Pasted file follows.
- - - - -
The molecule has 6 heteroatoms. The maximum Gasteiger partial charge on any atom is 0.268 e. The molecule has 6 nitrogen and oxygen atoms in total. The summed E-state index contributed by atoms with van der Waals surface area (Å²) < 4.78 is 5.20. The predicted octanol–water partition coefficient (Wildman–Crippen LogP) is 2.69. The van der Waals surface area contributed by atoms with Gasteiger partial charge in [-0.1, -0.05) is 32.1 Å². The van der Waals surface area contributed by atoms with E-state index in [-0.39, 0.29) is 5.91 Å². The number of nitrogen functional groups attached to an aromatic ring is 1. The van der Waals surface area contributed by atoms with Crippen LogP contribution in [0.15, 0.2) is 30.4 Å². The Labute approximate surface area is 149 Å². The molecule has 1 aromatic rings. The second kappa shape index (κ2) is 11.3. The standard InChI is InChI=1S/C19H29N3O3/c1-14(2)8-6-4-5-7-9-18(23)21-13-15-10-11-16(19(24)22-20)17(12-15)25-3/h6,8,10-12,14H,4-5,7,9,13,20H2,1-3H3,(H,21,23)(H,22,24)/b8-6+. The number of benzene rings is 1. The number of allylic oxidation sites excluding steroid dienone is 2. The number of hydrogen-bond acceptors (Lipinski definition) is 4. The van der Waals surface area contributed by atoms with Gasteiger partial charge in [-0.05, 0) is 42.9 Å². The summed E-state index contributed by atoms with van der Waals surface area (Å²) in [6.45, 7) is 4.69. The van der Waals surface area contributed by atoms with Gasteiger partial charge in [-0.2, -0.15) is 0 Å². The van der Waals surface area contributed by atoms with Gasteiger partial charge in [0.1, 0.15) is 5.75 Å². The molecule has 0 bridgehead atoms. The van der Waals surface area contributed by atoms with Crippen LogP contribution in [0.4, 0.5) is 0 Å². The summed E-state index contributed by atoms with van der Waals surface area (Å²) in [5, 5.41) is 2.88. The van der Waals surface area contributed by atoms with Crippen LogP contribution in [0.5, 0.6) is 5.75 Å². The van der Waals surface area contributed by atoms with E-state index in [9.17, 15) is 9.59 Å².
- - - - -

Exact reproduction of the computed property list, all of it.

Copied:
The molecule has 6 heteroatoms. The maximum Gasteiger partial charge on any atom is 0.268 e. The molecule has 6 nitrogen and oxygen atoms in total. The summed E-state index contributed by atoms with van der Waals surface area (Å²) < 4.78 is 5.20. The predicted octanol–water partition coefficient (Wildman–Crippen LogP) is 2.69. The van der Waals surface area contributed by atoms with Gasteiger partial charge in [-0.1, -0.05) is 32.1 Å². The van der Waals surface area contributed by atoms with E-state index in [-0.39, 0.29) is 5.91 Å². The number of nitrogen functional groups attached to an aromatic ring is 1. The van der Waals surface area contributed by atoms with Crippen LogP contribution in [0.15, 0.2) is 30.4 Å². The Labute approximate surface area is 149 Å². The molecule has 1 aromatic rings. The second kappa shape index (κ2) is 11.3. The standard InChI is InChI=1S/C19H29N3O3/c1-14(2)8-6-4-5-7-9-18(23)21-13-15-10-11-16(19(24)22-20)17(12-15)25-3/h6,8,10-12,14H,4-5,7,9,13,20H2,1-3H3,(H,21,23)(H,22,24)/b8-6+. The number of benzene rings is 1. The number of allylic oxidation sites excluding steroid dienone is 2. The number of hydrogen-bond acceptors (Lipinski definition) is 4. The van der Waals surface area contributed by atoms with Gasteiger partial charge in [-0.05, 0) is 42.9 Å². The summed E-state index contributed by atoms with van der Waals surface area (Å²) in [6.45, 7) is 4.69. The van der Waals surface area contributed by atoms with Gasteiger partial charge in [-0.2, -0.15) is 0 Å². The van der Waals surface area contributed by atoms with Gasteiger partial charge in [0.1, 0.15) is 5.75 Å². The molecule has 0 bridgehead atoms. The van der Waals surface area contributed by atoms with Crippen LogP contribution in [0.4, 0.5) is 0 Å². The summed E-state index contributed by atoms with van der Waals surface area (Å²) in [5, 5.41) is 2.88. The van der Waals surface area contributed by atoms with Crippen LogP contribution in [0.5, 0.6) is 5.75 Å². The van der Waals surface area contributed by atoms with E-state index in [9.17, 15) is 9.59 Å².